Poetry’s fundamental a-loudness and the accompanying interpretation that the process of reading aloud necessitates—reading-as-rendering—sets the stage and cranks up the volume for the pieces in Percussion Grenade. McSweeney continually returns to the interface between the sonic and the visual, the textual and the performative, as the site that questions as it constructs: “Is it ok to live inside this percussion grenade” the book’s title poem begins, and continues . . .
So where do the biographical details of Coetzee become important, and when do the stories become so strong that they start to tell themselves through Coetzee? Often it is both at the same time. Kannemeyer’s achievement is to chart the way that Coetzee’s creativity swings back and forth between his own storehouse of personal history and the entire discourse of literature, history, politics, and culture that he has mastered through his own passionate reading and subsequent academic career.
The central theme, the nearly obsessive thread connecting the poems collected in Ko Un’s First Person Sorrowful, is the question of what it means to be a man caught in a linear temporal universe where it is impossible to ever really leave the past behind.
The British-Russian writer William Gerhardie, a glittering literary presence in pre-war England, is not exactly forgotten. But he has the biography and checkered publishing history of someone who gets “rediscovered” once a decade or so. This may be Gerhardie’s latest turn, as Melville House is bringing back into print the novels Futility and The Polyglots. Whatever the narrative you might adopt, Gerhardie deserves attention and is a worthy addition to Melville’s Neversink Library of out-of-print classics.
How describe the vision of the Swedish fantasist Karin Tidbeck, as distilled in her American debut Jagannath, which culls 13 of her fictions? Each presents a nightmare, yet each feels strangely justified, in a perfect, painful balance. Yet the critic’s knocked sideways, flailing for any handhold he can find. One might be H.P. Lovecraft.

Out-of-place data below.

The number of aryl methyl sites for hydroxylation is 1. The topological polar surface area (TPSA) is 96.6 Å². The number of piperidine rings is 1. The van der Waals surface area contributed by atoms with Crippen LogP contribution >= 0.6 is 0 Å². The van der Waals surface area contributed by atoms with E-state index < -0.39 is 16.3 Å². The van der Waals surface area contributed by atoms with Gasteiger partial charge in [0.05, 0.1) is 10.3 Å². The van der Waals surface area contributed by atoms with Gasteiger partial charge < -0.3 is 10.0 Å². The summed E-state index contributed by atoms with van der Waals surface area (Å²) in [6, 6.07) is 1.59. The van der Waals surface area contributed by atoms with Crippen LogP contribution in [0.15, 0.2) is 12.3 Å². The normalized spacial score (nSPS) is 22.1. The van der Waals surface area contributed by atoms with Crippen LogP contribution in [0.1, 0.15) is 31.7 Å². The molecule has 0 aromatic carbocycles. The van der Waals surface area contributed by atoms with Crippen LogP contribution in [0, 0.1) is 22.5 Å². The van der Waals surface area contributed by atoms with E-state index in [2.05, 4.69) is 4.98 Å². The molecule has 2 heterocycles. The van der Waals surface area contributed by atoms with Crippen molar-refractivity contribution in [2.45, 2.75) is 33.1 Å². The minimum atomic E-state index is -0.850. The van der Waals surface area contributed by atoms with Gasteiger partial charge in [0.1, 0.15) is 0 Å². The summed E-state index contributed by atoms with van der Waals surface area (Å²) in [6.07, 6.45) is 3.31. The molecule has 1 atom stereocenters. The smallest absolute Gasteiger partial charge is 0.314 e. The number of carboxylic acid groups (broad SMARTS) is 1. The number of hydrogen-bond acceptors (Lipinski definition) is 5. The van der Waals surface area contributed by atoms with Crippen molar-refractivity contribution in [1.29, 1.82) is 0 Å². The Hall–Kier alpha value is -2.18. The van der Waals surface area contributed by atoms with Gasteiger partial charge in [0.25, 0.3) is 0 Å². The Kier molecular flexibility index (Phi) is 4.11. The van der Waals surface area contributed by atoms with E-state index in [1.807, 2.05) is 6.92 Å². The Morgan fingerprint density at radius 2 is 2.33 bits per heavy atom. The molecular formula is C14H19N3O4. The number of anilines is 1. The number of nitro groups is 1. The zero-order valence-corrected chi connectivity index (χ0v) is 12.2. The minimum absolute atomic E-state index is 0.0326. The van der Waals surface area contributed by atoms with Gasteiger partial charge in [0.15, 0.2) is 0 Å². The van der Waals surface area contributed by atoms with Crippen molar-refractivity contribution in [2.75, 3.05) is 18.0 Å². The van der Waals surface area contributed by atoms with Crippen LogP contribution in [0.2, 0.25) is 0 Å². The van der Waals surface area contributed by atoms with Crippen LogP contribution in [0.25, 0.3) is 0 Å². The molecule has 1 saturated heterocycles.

In Chilean novelist Alejandro Zambra’s new novel, Ways of Going Home, there is a palpable sense of nostalgia for the 1980s, the years in which the double narrators (as well as the author) were children growing up in bland suburbs. I am just a few years younger than the author and grew up in a similarly bland suburb; among my peers I have noticed a similar nostalgia for the music, styles, toys of the period. The difference is, in Chile those same years of childhood were also a period of atrocity. They coincided with the middle of Augusto Pinochet’s 17-year dictatorship, which began with an overthrow of the democratically elected socialist Salvador Allende on September 11, 1973. During this time, thousands were disappeared, murdered, and tortured.
Readers who go into Laird Hunt’s Kind One looking for kindly characters are presented with an array of unlikely candidates. It simply cannot be Linus Lancaster, a farmer with delusions of grandeur (his farm is named Paradise) who beats his wife Ginny, rapes his young female slaves Cleome and Zinnia, and whips Alcofibras, the slave who tends his garden, to death. Yet, Lancaster has his own problems: on page 84 he is dead of a pig-sticker in the back of the neck, which, after all of his high-handed carrying on, feels like a kindness.
Unless he is John Keats, a poet’s letters seldom stand alone as literature. They might hold our attention as gossip (Lord Byron), psychiatric case study (Robert Lowell) or the after-hours thoughts of a combative poet-critic (Yvor Winters), but few could be pleasurably read without the additional scaffolding provided by the poetry. Even Marianne Moore, one of the last century’s great poets, was on most occasions a rather business-like writer of letters. In contrast, a reader unfamiliar with Keats’ verse can find his letters immensely readable with only occasional reference to the poems. This prompts a question: What makes a good letter?